How worried should Wall Street be? When Jamie Dimon announced in early September that JPMorgan Chase & Co. had bolstered its litigation reserves by $9.2 billion to $23 billion, leading the bank to report its first quarterly loss under his watch, the collective intake of breath across Wall Street was sharp. “This is very painful for the company,” chairman, president and CEO Dimon told analysts. Now that JPMorgan appears to be on the cusp of finalizing a mega-settlement with the U.S. Department of Justice, rumored to be in the region of $13 billion, the banking industry is bracing for a wave of litigation expenses that could roll on for years.
The JPMorgan deal follows an $11.6 billion settlement between Bank of America and Fannie Mae earlier this year and a separate $8.5 billion settlement between federal regulators and ten banks, including BofA, over mortgage foreclosures, not to mention a string of smaller fines over everything from municipal bond price rigging to money laundering. Having weathered nearly five years of criticism that they’ve been too soft on Wall Street, the feds are beginning to flex some serious muscle.
“Clearly, something has changed in the last year or so, and it’s worrisome,” says Jason Goldberg, a New York–based banking analyst with Barclays Capital.
And this may be just the start. Although details of the total mortgage settlement are yet to be finalized, JPMorgan has confirmed that $5.1 billion will go to the Federal Housing Finance Agency for defective mortgages sold to Fannie Mae and Freddie Mac, the government-controlled mortgage finance firms, in the run-up to the 2008 crisis. The FHFA sued 18 banks for more than $200 billion over subprime-era mortgage securities in late 2011; 14 of those suits are outstanding, so there’s a lot of punishment to come. Using JPMorgan’s settlement as a guide, analysts estimate that the 14 banks might have to pay more than $20 billion to settle the remaining FHFA claims. Whether the stock market will care is debatable. The stock prices of Wall Street’s five largest banks have increased between 20 percent (JPMorgan) and more than 50 percent (Morgan Stanley) since January 1. The big banks are still an attractive long-term investment opportunity, argues Goldberg, “especially when you consider that they would benefit from the taper and higher interest rates” ahead.
Bruce Van Saun, the new CEO of Providence, Rhode Island–based RBS Citizens Financial Group, expects that settlements with JPMorgan and BofA, the two biggest players in the precrisis mortgage securitization market, will be a template for how federal regulators manage the resolution of outstanding subprime issues. “Governmental agencies usually go after the big guys first,” Van Saun says. “I do think that once JPM and BofA get dealt with, you’ll see this trickling over to everybody else and there will be more settlements. Over the next two years, you’ll see most of this backlog cleaned up.”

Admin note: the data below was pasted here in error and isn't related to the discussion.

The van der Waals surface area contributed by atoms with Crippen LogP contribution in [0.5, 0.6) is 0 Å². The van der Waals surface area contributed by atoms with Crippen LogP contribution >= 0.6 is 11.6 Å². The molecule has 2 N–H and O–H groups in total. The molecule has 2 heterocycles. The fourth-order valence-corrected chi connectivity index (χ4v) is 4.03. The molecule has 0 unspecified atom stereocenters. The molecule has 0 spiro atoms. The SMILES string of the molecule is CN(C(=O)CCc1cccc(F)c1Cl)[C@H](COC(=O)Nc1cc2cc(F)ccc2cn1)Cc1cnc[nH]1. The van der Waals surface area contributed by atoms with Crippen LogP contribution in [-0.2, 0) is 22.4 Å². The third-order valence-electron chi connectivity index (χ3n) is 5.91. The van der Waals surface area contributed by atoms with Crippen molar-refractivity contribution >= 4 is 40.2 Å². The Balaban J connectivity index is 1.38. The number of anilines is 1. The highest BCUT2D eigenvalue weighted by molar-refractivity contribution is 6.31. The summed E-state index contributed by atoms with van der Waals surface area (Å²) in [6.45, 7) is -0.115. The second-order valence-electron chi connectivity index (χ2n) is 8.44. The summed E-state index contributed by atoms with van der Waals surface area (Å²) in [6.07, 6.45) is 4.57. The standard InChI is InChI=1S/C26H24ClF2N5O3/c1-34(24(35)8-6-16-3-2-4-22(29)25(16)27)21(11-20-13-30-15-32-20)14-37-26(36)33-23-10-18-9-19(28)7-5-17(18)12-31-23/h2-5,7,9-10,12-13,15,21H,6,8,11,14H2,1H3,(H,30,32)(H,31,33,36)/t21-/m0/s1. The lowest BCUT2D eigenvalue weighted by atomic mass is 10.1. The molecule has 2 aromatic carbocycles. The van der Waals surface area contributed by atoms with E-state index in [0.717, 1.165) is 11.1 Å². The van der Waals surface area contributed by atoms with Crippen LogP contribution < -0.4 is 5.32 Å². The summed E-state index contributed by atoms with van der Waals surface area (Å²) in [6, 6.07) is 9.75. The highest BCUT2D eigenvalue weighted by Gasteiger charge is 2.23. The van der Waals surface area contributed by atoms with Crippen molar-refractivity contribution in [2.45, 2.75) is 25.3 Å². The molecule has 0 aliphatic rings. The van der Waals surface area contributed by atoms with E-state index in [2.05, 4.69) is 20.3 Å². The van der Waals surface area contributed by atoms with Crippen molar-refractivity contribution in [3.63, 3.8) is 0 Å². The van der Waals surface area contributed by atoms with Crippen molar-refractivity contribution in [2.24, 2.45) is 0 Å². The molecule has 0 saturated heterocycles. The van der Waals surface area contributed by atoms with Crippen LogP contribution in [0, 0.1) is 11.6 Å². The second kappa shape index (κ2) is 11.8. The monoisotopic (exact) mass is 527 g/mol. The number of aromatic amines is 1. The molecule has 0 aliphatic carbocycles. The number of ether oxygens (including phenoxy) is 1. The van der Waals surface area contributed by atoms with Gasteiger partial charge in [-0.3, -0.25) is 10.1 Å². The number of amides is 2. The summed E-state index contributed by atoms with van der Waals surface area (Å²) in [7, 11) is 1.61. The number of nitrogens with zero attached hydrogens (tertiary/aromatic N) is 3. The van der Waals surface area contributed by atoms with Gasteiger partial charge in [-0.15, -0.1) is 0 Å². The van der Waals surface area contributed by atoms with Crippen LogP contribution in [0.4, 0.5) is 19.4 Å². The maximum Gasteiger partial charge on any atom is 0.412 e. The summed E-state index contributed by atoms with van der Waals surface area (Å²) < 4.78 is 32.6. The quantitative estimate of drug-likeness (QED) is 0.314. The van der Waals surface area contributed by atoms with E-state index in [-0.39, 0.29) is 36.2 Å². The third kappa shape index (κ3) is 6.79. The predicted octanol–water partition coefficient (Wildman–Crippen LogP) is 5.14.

But the FHFA component is just one part of the mortgage mess; criminal prosecutions may still follow any civil settlement that JPMorgan reaches, and most of the liabilities arising out of so-called private label securitization, which includes mortgage-backed securities sold to nongovernment entities, remain unresolved. Look beyond mortgages, and the menu of legal headaches for most big banks on Wall Street is long: JPMorgan alone is under investigation for everything from its energy-trading practices to its ties to Bernie Madoff, the disgraced former investment manager, and its hiring of the children of top Chinese officials.
“The industry has entered a period of ‘Big Brother Banking,’ where the fortunes of a bank are more closely tied to the government,” Mike Mayo, a New York–based banking analyst with brokerage and research firm CLSA, wrote in a recent note. Columbia University law professor John Coffee Jr. agrees, arguing that the combination of a White House unconstrained by the need to seek reelection and Attorney General Eric Holder’s desire to leave a legacy has empowered regulators to be more aggressive with the banks. “The Obama administration has no need to kowtow to the financial industry and no need to change its stance,” Coffee says.
But there’s good news for banks amid the gloom: The 8.9 percent average return on equity across Wall Street’s largest banks in the second quarter was the highest since the same period in 2007, with most institutions recording buoyant capital, liquidity and profits. Shareholders may suffer when banks’ performance is weighed down by legal costs, but “the banks have much deeper pockets today than they did three years ago, so they can withstand these legal issues,” says Barclays’s Goldberg, even though no one knows the exact size of the legal damage ahead for the industry. If ever there was a good time for Wall Street to be hit with billions in fines, this is it.